I’ll openly admit I’m an avid social media user. I rotate between three Instagram profiles, two Facebook accounts and jumped on board the Snapchat train without hesitation.
But for the past 10 days, I have been social media free and it feels great. But my decision didn’t come without hesitation. What would I miss? How would I communicate? Could I actually do it?
There were a couple of factors that contributed to my decision – one being a disturbing article I read about the affect social media is having on our memories.
Secondly, I was becoming aware of an incessant pull towards my phone. Checking social media is the last thing I do at night and it is the first thing I do in the morning. I came to realise I had a serious case of FOMO (fear of missing out) and it was starting to impact my day-to-day life.
So, what did I discover? For one, more time. I have been more productive and motivated around the house. I also have a renewed interest in the tasks that I love – reading, cooking and interior design.
Although communication opened up at home, it declined in other areas. I’ve become accustomed to ‘chatting’ with my closest friends and family through social media and all of a sudden these channels were closed.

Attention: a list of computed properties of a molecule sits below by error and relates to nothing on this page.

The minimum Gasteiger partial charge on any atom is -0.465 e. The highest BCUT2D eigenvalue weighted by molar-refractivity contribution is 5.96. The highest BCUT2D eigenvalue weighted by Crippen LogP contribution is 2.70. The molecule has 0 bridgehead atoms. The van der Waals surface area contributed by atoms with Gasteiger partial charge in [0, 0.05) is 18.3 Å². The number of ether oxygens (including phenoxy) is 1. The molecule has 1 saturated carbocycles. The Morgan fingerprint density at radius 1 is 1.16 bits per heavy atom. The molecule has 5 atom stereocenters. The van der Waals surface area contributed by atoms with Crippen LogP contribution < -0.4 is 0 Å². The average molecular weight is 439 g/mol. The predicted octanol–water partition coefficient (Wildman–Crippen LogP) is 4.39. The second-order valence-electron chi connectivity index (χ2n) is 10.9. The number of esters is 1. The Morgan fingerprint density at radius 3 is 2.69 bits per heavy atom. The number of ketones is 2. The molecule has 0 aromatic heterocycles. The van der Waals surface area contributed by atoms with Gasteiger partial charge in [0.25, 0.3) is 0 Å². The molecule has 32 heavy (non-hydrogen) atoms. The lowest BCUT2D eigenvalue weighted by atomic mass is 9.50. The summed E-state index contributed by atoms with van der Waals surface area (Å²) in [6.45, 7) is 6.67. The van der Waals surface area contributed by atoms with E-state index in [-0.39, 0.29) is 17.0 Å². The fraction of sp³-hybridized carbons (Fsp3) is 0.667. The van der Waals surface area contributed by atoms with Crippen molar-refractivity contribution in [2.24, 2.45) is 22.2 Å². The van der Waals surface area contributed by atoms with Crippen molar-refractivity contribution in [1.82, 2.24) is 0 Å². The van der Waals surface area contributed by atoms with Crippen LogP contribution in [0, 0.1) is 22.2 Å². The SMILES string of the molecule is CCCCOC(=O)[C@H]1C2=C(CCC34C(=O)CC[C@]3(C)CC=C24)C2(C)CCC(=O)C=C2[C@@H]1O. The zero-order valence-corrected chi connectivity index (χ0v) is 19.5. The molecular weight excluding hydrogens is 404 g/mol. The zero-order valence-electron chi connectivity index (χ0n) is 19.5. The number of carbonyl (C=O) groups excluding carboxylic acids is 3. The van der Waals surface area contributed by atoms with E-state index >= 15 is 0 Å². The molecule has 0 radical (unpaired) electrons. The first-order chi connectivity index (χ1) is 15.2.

“When social media is used in moderation to keep in touch with family and friends it may be okay,” says leading University of the Sunshine Coast senior lecturer in psychology Dr Rachael Sharman.
“However, there is an increasing body of research demonstrating that people are neglecting real friends and relationships in favour of excessive social media use, which appears to be quite detrimental to their mental health.”
Technological advancements have changed the way we share and interact.
A decade ago, Facebook had 145 million users worldwide. Today there are more than 2.20 billion monthly active users.
The Digital in 2018 in Oceania report by We Are Social and Hootsuite, reveals 69 per cent – or 17 million – Australians are active social media users, a number that has grown six per cent in 12 months.